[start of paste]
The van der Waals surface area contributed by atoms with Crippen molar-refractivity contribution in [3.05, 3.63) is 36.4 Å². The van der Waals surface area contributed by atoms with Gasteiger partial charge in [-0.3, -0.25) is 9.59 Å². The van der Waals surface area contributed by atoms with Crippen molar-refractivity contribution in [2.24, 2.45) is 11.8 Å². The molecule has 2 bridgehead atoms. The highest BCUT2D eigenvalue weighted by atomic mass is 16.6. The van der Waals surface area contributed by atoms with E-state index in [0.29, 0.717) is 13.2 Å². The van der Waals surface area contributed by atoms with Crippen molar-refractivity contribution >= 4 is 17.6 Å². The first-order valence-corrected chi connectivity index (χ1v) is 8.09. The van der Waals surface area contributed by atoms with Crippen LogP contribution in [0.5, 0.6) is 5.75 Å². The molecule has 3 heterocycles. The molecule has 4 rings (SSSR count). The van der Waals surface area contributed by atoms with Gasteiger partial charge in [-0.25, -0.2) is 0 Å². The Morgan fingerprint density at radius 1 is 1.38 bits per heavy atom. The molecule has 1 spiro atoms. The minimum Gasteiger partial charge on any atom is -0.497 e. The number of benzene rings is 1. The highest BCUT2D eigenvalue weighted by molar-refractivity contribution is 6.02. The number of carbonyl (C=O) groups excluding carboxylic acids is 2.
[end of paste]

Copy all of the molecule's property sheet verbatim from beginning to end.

The van der Waals surface area contributed by atoms with Crippen molar-refractivity contribution in [3.05, 3.63) is 36.4 Å². The van der Waals surface area contributed by atoms with Gasteiger partial charge in [-0.3, -0.25) is 9.59 Å². The van der Waals surface area contributed by atoms with Crippen molar-refractivity contribution in [2.24, 2.45) is 11.8 Å². The molecule has 2 bridgehead atoms. The highest BCUT2D eigenvalue weighted by atomic mass is 16.6. The van der Waals surface area contributed by atoms with E-state index in [0.29, 0.717) is 13.2 Å². The van der Waals surface area contributed by atoms with Crippen molar-refractivity contribution >= 4 is 17.6 Å². The first-order valence-corrected chi connectivity index (χ1v) is 8.09. The van der Waals surface area contributed by atoms with Crippen LogP contribution in [0.5, 0.6) is 5.75 Å². The molecule has 3 heterocycles. The molecule has 4 rings (SSSR count). The van der Waals surface area contributed by atoms with Gasteiger partial charge in [-0.25, -0.2) is 0 Å². The Morgan fingerprint density at radius 1 is 1.38 bits per heavy atom. The molecule has 1 spiro atoms. The minimum Gasteiger partial charge on any atom is -0.497 e. The number of benzene rings is 1. The highest BCUT2D eigenvalue weighted by molar-refractivity contribution is 6.02. The number of carbonyl (C=O) groups excluding carboxylic acids is 2.